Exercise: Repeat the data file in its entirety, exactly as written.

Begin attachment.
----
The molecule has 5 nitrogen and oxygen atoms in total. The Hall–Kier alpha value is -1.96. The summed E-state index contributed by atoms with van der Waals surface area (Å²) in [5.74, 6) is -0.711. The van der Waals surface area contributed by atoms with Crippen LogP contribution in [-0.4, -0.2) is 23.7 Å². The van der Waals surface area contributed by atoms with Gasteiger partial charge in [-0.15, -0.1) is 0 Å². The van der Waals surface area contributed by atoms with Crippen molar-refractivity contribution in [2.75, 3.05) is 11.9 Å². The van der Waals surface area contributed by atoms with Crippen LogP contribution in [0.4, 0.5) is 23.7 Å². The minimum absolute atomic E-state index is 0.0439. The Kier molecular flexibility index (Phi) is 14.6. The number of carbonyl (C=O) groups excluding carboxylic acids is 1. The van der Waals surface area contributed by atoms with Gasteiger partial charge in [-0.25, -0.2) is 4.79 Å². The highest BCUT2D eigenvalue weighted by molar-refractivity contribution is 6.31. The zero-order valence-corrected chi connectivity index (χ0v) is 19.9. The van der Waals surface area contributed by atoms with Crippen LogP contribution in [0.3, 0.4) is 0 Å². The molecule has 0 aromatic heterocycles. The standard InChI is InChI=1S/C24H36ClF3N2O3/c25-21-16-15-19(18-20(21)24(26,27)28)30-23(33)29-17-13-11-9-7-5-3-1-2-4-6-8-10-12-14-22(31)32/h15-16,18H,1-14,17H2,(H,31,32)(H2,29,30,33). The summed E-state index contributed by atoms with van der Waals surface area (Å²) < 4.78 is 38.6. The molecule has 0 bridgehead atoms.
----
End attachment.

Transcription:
The molecule has 5 nitrogen and oxygen atoms in total. The Hall–Kier alpha value is -1.96. The summed E-state index contributed by atoms with van der Waals surface area (Å²) in [5.74, 6) is -0.711. The van der Waals surface area contributed by atoms with Crippen LogP contribution in [-0.4, -0.2) is 23.7 Å². The van der Waals surface area contributed by atoms with Gasteiger partial charge in [-0.15, -0.1) is 0 Å². The van der Waals surface area contributed by atoms with Crippen molar-refractivity contribution in [2.75, 3.05) is 11.9 Å². The van der Waals surface area contributed by atoms with Crippen LogP contribution in [0.4, 0.5) is 23.7 Å². The minimum absolute atomic E-state index is 0.0439. The Kier molecular flexibility index (Phi) is 14.6. The number of carbonyl (C=O) groups excluding carboxylic acids is 1. The van der Waals surface area contributed by atoms with Gasteiger partial charge in [-0.25, -0.2) is 4.79 Å². The highest BCUT2D eigenvalue weighted by molar-refractivity contribution is 6.31. The zero-order valence-corrected chi connectivity index (χ0v) is 19.9. The van der Waals surface area contributed by atoms with Crippen LogP contribution in [0.3, 0.4) is 0 Å². The molecule has 0 aromatic heterocycles. The standard InChI is InChI=1S/C24H36ClF3N2O3/c25-21-16-15-19(18-20(21)24(26,27)28)30-23(33)29-17-13-11-9-7-5-3-1-2-4-6-8-10-12-14-22(31)32/h15-16,18H,1-14,17H2,(H,31,32)(H2,29,30,33). The summed E-state index contributed by atoms with van der Waals surface area (Å²) < 4.78 is 38.6. The molecule has 0 bridgehead atoms.